Ambrose Bierce

(24 June 1842 - 26 December 1913 / Horse Cave Creek, Ohio)

From Virginia To Paris - Poem by Ambrose Bierce

The polecat, sovereign of its native wood,
Dashes damnation upon bad and good;
The health of all the upas trees impairs
By exhalations deadlier than theirs;
Poisons the rattlesnake and warts the toad
The creeks go rotten and the rocks corrode!
She shakes o'er breathless hill and shrinking dale
The horrid aspergillus of her tail!
From every saturated hair, till dry,
The spargent fragrances divergent fly,
Deafen the earth and scream along the sky!

Removed to alien scenes, amid the strife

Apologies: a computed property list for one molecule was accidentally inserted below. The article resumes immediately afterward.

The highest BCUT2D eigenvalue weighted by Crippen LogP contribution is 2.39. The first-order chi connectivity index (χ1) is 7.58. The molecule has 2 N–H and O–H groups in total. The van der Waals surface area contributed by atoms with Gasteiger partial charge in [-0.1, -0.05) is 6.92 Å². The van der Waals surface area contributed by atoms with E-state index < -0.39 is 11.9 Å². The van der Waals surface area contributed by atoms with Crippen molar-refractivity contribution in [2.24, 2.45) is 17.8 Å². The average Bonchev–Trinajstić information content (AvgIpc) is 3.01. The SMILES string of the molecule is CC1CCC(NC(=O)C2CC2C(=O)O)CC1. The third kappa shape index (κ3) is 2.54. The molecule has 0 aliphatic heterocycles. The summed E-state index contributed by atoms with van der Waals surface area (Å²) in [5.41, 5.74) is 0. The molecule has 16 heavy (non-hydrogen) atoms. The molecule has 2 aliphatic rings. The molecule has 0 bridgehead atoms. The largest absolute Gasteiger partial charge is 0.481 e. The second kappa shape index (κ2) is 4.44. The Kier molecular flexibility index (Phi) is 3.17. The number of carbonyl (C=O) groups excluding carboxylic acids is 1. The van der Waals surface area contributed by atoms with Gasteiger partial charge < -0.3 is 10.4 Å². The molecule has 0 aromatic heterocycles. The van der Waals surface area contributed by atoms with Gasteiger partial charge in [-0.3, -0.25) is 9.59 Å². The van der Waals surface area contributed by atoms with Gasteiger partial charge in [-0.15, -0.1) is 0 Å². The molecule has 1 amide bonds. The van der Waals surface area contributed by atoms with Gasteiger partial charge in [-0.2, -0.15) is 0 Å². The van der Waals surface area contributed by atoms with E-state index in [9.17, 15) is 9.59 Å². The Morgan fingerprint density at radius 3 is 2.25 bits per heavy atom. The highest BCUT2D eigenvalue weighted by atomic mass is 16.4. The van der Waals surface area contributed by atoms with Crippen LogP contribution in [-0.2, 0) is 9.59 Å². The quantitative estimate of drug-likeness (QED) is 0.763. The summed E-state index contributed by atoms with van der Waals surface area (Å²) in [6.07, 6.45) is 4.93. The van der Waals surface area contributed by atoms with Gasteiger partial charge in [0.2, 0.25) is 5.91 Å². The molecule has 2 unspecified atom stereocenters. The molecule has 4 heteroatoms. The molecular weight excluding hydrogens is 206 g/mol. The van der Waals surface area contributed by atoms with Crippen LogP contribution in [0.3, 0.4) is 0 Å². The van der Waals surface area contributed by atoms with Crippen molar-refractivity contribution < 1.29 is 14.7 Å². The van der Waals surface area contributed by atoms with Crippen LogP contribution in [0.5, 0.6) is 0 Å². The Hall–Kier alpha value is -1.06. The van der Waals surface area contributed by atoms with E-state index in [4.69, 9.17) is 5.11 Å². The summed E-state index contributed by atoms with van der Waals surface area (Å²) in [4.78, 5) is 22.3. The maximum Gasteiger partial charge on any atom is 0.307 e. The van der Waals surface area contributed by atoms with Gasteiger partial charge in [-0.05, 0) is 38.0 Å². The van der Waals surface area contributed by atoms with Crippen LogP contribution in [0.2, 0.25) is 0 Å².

Of urban odors to ungladden life
Where gas and sewers and dead dogs conspire
The flesh to torture and the soul to fire
Where all the 'well defined and several stinks'
Known to mankind hold revel and high jinks
Humbled in spirit, smitten with a sense
Of lost distinction, leveled eminence,
She suddenly resigns her baleful trust,
Nor ever lays again our mortal dust.
Her powers atrophied, her vigor sunk,
She lives deodorized, a sweeter skunk.


Comments about From Virginia To Paris by Ambrose Bierce

There is no comment submitted by members..



Read this poem in other languages

This poem has not been translated into any other language yet.

I would like to translate this poem »

word flags

What do you think this poem is about?



Poem Submitted: Friday, September 28, 2012



[Report Error]